By Abdulkabir Olatunji
When my brother, Adamu Tilde, writes about “the economic cost of dishonesty” many get it, but there are still a lot of people that don’t get it. Let me break it down a bit more.
As you read this, there is a very high probability that in your social media messages or email, there is at least one Nigerian trying to scam you. For them, it’s a game of numbers, keep “fishing”, someone or some people will bite the bait and get scammed. Then they can go on to enjoy their ‘easy’ money.
But there is a problem. Like a narcotic, it is addictive, a destructive habit difficult to drop and so, the scammer cannot stop trying to scam people. As sad as this is for the scammer and his victims, it is even sadder for the society at large because it helps to exacerbate the problem of lack of trust in our dealings with each other as a people — artisans want to steal from their clients, white collar workers try to steal with the pen, security agents extort, business partners cheat, politicians divert public funds to personal accounts and projects.
At the end of the day, like a jaundiced body, our society cannot function properly and is marked with corruption and outright theft. The evidence of this is all over our society but let me give just one example of how dishonesty and the attendant lack of trust it creates is killing our society.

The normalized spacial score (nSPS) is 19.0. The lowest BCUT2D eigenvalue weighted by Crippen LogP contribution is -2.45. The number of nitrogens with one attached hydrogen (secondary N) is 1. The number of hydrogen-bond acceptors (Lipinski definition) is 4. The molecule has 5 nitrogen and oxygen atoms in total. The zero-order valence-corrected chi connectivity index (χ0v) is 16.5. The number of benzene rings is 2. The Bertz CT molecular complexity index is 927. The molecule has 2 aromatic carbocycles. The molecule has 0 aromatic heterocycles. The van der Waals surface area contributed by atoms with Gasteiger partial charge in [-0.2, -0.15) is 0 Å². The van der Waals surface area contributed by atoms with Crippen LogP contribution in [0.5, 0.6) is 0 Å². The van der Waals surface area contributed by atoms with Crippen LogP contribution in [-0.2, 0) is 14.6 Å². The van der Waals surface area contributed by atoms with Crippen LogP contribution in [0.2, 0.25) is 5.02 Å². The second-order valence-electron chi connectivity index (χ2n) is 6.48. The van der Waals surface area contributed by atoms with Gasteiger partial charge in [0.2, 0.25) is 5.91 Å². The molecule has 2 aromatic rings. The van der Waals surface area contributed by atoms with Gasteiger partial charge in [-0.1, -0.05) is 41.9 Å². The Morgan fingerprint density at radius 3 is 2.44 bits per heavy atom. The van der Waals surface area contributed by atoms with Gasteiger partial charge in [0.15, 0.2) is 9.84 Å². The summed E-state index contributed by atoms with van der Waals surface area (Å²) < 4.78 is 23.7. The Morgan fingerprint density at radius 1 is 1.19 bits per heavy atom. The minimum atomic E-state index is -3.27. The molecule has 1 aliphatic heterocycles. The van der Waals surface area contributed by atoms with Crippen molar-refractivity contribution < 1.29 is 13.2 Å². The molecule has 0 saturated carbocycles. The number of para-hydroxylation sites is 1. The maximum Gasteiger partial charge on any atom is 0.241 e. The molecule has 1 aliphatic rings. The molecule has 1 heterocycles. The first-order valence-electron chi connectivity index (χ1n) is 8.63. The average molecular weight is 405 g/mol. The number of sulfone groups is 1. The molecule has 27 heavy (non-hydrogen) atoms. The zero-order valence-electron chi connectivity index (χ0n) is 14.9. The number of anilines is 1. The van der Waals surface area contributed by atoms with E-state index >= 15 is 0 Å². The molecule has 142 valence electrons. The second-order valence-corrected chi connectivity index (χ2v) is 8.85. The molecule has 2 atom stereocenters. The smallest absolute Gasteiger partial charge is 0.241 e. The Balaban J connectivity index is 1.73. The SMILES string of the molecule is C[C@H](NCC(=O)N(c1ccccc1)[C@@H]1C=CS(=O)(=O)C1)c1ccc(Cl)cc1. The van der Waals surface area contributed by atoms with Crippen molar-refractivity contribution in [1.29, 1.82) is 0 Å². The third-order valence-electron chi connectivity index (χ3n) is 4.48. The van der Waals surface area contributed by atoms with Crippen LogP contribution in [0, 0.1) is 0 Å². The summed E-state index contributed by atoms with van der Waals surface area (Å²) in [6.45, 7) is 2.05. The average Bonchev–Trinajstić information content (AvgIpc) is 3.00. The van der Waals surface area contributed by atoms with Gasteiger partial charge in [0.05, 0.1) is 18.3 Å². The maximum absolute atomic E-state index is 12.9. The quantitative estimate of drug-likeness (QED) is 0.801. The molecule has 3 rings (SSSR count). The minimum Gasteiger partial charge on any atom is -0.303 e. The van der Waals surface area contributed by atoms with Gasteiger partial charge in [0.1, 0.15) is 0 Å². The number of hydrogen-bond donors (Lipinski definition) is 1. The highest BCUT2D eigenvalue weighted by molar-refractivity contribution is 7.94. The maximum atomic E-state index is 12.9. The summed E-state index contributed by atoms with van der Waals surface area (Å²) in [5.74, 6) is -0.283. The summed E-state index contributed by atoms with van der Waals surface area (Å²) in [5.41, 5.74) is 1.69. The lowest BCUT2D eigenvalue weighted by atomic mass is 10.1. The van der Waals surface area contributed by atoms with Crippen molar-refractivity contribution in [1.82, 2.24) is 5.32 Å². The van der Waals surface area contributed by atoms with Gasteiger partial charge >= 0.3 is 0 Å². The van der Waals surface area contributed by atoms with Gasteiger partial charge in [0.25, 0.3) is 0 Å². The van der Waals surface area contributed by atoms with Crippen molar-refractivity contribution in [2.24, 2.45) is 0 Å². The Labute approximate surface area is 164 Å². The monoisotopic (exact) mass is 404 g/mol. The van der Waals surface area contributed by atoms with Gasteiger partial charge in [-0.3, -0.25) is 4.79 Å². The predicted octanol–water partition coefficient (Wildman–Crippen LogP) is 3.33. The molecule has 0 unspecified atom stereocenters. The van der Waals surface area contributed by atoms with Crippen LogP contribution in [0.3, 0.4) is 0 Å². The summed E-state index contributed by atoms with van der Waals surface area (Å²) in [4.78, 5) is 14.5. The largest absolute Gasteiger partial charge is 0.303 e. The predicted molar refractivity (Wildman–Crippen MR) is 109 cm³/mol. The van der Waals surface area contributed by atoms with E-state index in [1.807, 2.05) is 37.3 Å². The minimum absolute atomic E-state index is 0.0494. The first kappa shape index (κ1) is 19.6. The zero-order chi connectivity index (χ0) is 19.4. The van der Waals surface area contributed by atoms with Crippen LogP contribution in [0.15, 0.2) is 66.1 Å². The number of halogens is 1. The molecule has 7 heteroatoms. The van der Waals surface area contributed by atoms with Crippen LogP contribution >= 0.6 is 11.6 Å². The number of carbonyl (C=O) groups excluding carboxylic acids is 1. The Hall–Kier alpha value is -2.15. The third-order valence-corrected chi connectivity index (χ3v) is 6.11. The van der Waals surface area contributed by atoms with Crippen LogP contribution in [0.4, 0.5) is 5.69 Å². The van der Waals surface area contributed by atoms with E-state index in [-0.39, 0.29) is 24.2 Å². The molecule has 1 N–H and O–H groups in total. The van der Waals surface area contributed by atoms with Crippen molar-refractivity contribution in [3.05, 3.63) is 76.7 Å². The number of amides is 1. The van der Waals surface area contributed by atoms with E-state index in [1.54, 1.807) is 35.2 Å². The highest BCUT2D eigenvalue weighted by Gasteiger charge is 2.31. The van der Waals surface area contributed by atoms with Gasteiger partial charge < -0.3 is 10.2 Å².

I partner with Uber to register drivers seeking to work on the platform and currently, I have 8 drivers who have been registered by me with the only thing preventing them from working and earning being not having a car to work with. Apart from this 8, I know at least another 8 in the same situation. In practical terms, there are probably 10s of 1000s of them. The irony is that there are also people with cars looking for qualified drivers to give cars out to but the problem is: they don’t trust the drivers to be honest to pay their rentals or hire purchase installments as at when due while not damaging the car, converting it to other uses or outrightly stealing it. This means that what is meant to be a win-win business for drivers and car owners becomes a desperate situation where little or no economic value is unlocked on several fronts. The car owner, driver, Uber and even potential riders cannot benefit because there is a lack of trust in the system.
This is just a glimpse of how dishonesty and corruption is helping to create economic decline and entrench large scale poverty in our country.
Yet, many of our youthful population want to “hustle” to make it big? All the “hustling” done since the turn of this century has not helped to make our collective lives better.
When shall we start doing WORK rather than “hustling”? The answer to this question might determine our collective future.